Gee – I know you don’t like it, but last I heard, this was still a semi-sorta-theoretically free country. If money is the issue, work in the private sector. If you choose to take a job known to pay a poor rate, isn’t that sort of – like – your choice? But I’m sure you’ve got a jim-dandy argument about how that choice is irrelevant to you unionistas.
I am pretty sure that, at least in this state, we are still free to organize, join a union, bargain a contract and strike. That’s our choice too.
When comparing compensation to private sector you must include the value of all benefits, including pension and its associated guarantee. That guarantee is HUGE, and is worth something.
Take Fred for instance. The pension should have put aside something in the vicinity of $2,500,000 for his pension. There are very few private pensions that do that any longer. How much is that Fred, on an annual basis.
Teachers also work 3/4 of a full year, so you must take that into consideration also.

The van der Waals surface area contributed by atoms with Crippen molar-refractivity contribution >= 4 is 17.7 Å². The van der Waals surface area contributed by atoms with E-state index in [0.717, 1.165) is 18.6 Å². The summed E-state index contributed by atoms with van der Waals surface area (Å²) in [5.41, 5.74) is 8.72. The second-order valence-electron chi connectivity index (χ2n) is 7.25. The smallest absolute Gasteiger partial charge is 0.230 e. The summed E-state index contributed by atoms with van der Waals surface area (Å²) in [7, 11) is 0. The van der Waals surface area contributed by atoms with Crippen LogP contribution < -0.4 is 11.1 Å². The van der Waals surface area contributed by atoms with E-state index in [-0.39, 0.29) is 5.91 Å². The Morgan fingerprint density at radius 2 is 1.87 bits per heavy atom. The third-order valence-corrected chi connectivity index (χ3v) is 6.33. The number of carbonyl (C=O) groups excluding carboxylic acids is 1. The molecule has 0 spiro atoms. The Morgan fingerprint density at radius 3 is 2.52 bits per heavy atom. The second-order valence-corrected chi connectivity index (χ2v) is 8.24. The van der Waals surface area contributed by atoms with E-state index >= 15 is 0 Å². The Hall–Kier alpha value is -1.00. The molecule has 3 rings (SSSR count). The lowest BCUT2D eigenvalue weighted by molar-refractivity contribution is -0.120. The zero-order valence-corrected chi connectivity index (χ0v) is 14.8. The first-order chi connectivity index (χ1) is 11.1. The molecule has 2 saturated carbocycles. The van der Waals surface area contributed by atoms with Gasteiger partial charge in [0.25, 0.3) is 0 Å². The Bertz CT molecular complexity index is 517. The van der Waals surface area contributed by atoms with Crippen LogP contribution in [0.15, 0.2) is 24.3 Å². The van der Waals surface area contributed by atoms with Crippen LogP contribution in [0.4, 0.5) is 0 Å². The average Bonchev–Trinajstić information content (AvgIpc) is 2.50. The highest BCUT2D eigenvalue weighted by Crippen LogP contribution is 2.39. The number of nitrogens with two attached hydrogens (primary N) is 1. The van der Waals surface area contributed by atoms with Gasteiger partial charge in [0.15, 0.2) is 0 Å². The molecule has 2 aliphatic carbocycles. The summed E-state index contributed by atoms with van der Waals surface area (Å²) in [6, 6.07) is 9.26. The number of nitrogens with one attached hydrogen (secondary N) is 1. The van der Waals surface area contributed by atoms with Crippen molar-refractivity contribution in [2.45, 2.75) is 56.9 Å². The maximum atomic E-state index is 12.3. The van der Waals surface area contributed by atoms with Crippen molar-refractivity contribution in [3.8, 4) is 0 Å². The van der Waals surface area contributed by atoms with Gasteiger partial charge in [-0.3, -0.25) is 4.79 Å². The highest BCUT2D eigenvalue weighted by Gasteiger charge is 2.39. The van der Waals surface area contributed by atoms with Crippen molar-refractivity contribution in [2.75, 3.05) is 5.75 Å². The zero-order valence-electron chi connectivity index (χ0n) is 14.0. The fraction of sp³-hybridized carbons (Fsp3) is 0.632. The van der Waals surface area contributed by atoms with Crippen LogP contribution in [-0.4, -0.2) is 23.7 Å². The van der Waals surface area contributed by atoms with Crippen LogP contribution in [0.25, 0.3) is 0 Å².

The numbers add up quickly folks. All is not as it appears.
You know nothing about pensions if you believe that the pension systems “put aside” a quarter of a billion dollars for each retiree.
Our salary compensation is based on a per diem. No paid holidays. No paid vacation. If, as you suggest, teachers work on a 12 month contract, we would need to be compensated for it. Like administrators. Or did you think that would be free?
The Chicago Teachers Union seems to be going out of its way to expose each member’s individual vote. The Chicago Sun-Times’ Lauren FitzPatrick reports, “The process — conducted in some school hallways where passersby also could see — is in stark contrast to the secret ballots used in December and in 2012. That means that anyone voting can see what their colleagues already decided.”
-Keep it Secret Stupid
The Chicago Teachers Union is the most democratic union in the country. There is nothing in the rules about secret ballots. In my own union I have voted on contacts and to strike – or not to strike – by voice vote, by petitions, by mail-in ballots and secret ballots.
In fact, the vote by the Illinois legislature to require Chicago teachers, and only Chicago teachers, to authorize a strike by not less than a 75% super majority., was not done in secret.
Oddly, none of them were elected to office requiring a 75% super-majority.
Did you object to that?